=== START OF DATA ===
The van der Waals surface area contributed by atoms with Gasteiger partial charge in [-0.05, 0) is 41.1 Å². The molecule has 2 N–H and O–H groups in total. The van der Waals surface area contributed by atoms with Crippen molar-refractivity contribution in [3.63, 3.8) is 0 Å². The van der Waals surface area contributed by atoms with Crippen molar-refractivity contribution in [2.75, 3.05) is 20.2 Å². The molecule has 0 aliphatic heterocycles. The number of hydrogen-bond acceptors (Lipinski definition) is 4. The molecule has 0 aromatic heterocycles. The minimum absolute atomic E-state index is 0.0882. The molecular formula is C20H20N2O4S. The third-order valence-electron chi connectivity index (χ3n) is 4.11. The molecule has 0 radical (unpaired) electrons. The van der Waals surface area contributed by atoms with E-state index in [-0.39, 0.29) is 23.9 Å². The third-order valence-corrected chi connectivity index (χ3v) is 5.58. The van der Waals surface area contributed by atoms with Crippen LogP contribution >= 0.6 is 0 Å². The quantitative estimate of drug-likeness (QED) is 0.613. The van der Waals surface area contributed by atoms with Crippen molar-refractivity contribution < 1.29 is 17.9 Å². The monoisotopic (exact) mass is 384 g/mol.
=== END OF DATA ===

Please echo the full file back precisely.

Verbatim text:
The van der Waals surface area contributed by atoms with Gasteiger partial charge in [-0.05, 0) is 41.1 Å². The molecule has 2 N–H and O–H groups in total. The van der Waals surface area contributed by atoms with Crippen molar-refractivity contribution in [3.63, 3.8) is 0 Å². The van der Waals surface area contributed by atoms with Crippen molar-refractivity contribution in [2.75, 3.05) is 20.2 Å². The molecule has 0 aliphatic heterocycles. The number of hydrogen-bond acceptors (Lipinski definition) is 4. The molecule has 0 aromatic heterocycles. The minimum absolute atomic E-state index is 0.0882. The molecular formula is C20H20N2O4S. The third-order valence-electron chi connectivity index (χ3n) is 4.11. The molecule has 0 radical (unpaired) electrons. The van der Waals surface area contributed by atoms with E-state index in [-0.39, 0.29) is 23.9 Å². The third-order valence-corrected chi connectivity index (χ3v) is 5.58. The van der Waals surface area contributed by atoms with Crippen LogP contribution >= 0.6 is 0 Å². The quantitative estimate of drug-likeness (QED) is 0.613. The van der Waals surface area contributed by atoms with Crippen molar-refractivity contribution < 1.29 is 17.9 Å². The monoisotopic (exact) mass is 384 g/mol.